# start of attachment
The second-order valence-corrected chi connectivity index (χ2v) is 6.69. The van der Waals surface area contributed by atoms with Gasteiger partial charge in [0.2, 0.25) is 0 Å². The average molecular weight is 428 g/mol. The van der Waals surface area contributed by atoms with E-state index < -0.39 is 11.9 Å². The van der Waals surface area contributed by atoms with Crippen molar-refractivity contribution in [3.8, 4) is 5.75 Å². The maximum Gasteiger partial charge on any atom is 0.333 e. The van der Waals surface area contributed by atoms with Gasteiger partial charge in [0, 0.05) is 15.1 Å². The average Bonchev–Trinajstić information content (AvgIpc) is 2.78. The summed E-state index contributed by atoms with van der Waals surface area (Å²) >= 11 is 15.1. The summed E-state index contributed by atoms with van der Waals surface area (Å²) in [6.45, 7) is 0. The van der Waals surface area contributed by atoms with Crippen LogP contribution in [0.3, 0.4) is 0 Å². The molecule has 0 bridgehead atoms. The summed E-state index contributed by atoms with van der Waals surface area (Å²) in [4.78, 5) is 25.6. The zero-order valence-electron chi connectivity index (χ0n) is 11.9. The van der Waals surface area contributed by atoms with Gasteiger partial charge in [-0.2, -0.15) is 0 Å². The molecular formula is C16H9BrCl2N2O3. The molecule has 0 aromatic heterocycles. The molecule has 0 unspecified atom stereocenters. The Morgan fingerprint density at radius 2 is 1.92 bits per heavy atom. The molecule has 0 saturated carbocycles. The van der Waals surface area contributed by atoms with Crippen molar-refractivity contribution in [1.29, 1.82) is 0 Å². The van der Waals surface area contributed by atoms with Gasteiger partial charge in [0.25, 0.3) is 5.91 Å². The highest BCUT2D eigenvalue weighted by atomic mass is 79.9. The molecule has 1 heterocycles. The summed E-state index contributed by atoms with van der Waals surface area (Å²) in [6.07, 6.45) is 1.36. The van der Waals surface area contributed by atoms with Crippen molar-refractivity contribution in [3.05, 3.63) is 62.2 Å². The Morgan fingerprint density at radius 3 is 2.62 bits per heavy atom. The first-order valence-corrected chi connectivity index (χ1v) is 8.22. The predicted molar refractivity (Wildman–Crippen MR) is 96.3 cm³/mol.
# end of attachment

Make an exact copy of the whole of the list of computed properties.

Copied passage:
The second-order valence-corrected chi connectivity index (χ2v) is 6.69. The van der Waals surface area contributed by atoms with Gasteiger partial charge in [0.2, 0.25) is 0 Å². The average molecular weight is 428 g/mol. The van der Waals surface area contributed by atoms with E-state index < -0.39 is 11.9 Å². The van der Waals surface area contributed by atoms with Crippen molar-refractivity contribution in [3.8, 4) is 5.75 Å². The maximum Gasteiger partial charge on any atom is 0.333 e. The van der Waals surface area contributed by atoms with Gasteiger partial charge in [0, 0.05) is 15.1 Å². The average Bonchev–Trinajstić information content (AvgIpc) is 2.78. The summed E-state index contributed by atoms with van der Waals surface area (Å²) >= 11 is 15.1. The summed E-state index contributed by atoms with van der Waals surface area (Å²) in [6.45, 7) is 0. The van der Waals surface area contributed by atoms with Crippen LogP contribution in [0.3, 0.4) is 0 Å². The molecule has 0 bridgehead atoms. The summed E-state index contributed by atoms with van der Waals surface area (Å²) in [4.78, 5) is 25.6. The zero-order valence-electron chi connectivity index (χ0n) is 11.9. The van der Waals surface area contributed by atoms with Gasteiger partial charge in [-0.2, -0.15) is 0 Å². The molecular formula is C16H9BrCl2N2O3. The molecule has 0 aromatic heterocycles. The molecule has 0 unspecified atom stereocenters. The Morgan fingerprint density at radius 2 is 1.92 bits per heavy atom. The molecule has 0 saturated carbocycles. The van der Waals surface area contributed by atoms with Crippen molar-refractivity contribution in [1.29, 1.82) is 0 Å². The van der Waals surface area contributed by atoms with Gasteiger partial charge in [0.25, 0.3) is 5.91 Å². The highest BCUT2D eigenvalue weighted by atomic mass is 79.9. The molecule has 1 heterocycles. The summed E-state index contributed by atoms with van der Waals surface area (Å²) in [6.07, 6.45) is 1.36. The van der Waals surface area contributed by atoms with Crippen molar-refractivity contribution in [3.05, 3.63) is 62.2 Å². The Morgan fingerprint density at radius 3 is 2.62 bits per heavy atom. The first-order valence-corrected chi connectivity index (χ1v) is 8.22. The predicted molar refractivity (Wildman–Crippen MR) is 96.3 cm³/mol.